On a favorability scale, 51% of customers said that Outback Steakhouse was their favorite steakhouse chain in 2014, which fell behind Capital Grille at 77%, Texas Roadhouse at 61%, The Keg at 57%, and Longhorn Steakhouse at 55%. This favorability has held steady for Outback Steakhouse over the past 5 years, dropping by only one point in 2018.

When looking at Google Trends over the last 5 years, it can be seen that interest in the brand has been mostly steady, dropping only slightly over the past year.


When looking at Google Trends which measures how much the public is interested in a certain topic, interest in Outback Steakhouse decreased very slightly since 2014. Interest in Longhorn Steakhouse has also been somewhat stagnant, as interest in the restaurant has remained under Outback Steakhouse for the last 5 years. Texas Roadhouse, however, has been a breakout star, as interest in it has far surpassed both restaurants.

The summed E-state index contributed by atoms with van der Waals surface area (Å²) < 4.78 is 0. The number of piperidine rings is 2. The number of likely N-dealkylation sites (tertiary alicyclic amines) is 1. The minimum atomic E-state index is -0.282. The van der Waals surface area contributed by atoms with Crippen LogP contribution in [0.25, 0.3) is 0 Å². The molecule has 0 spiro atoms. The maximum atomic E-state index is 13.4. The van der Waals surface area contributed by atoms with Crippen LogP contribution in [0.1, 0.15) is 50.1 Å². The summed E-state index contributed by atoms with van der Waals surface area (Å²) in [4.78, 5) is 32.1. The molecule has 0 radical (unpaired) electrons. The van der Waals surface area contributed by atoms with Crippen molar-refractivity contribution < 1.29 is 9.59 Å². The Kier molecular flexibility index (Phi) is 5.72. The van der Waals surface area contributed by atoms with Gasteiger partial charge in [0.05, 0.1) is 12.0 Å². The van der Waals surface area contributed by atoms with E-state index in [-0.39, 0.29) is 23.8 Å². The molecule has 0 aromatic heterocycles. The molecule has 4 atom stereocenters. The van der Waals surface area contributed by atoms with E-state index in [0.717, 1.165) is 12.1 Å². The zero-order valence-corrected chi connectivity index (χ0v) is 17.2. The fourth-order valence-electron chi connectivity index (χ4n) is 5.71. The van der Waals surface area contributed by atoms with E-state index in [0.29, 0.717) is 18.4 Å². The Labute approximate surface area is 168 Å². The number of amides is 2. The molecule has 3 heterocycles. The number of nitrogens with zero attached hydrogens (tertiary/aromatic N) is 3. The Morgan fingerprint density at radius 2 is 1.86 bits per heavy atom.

The group that is thought to be driving the change most is millennials. Since 2013, between 4% and 8% of adults aged 18 to 34 say they have patronized a Texas Roadhouse in the past 30 days. Outback Steakhouse has fallen behind Texas Roadhouse on a number of metircs, especially since 2016.

One thing all examined companies have in common is that they are facing stiffer competition from smaller chains and independent operators. Also, the casual dining sector as a whole averages a 3% current customer level, but Outback Steakhouse and Texas Roadhouse receive far more frequent millennial customers.

In terms of sentiment, they are all viewed very positively online. While Outback Steakhouse has a 92.8% positive sentiment, Texas Roadhouse has a slightly higher 93.3% positive sentiment, and Longhorn Steakhouse has a 92% sentiment. In the last 30 days, it was Texas Roadhouse that was mentioned the most, with Outback Steakhouse coming in second.


Even though consumer behavior in casual dining has been shifting dramatically, Outback Steakhouse has been mostly consistent with public perception, even with stiff competition from Texas Roadhouse.
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Outback Marketing Campaigns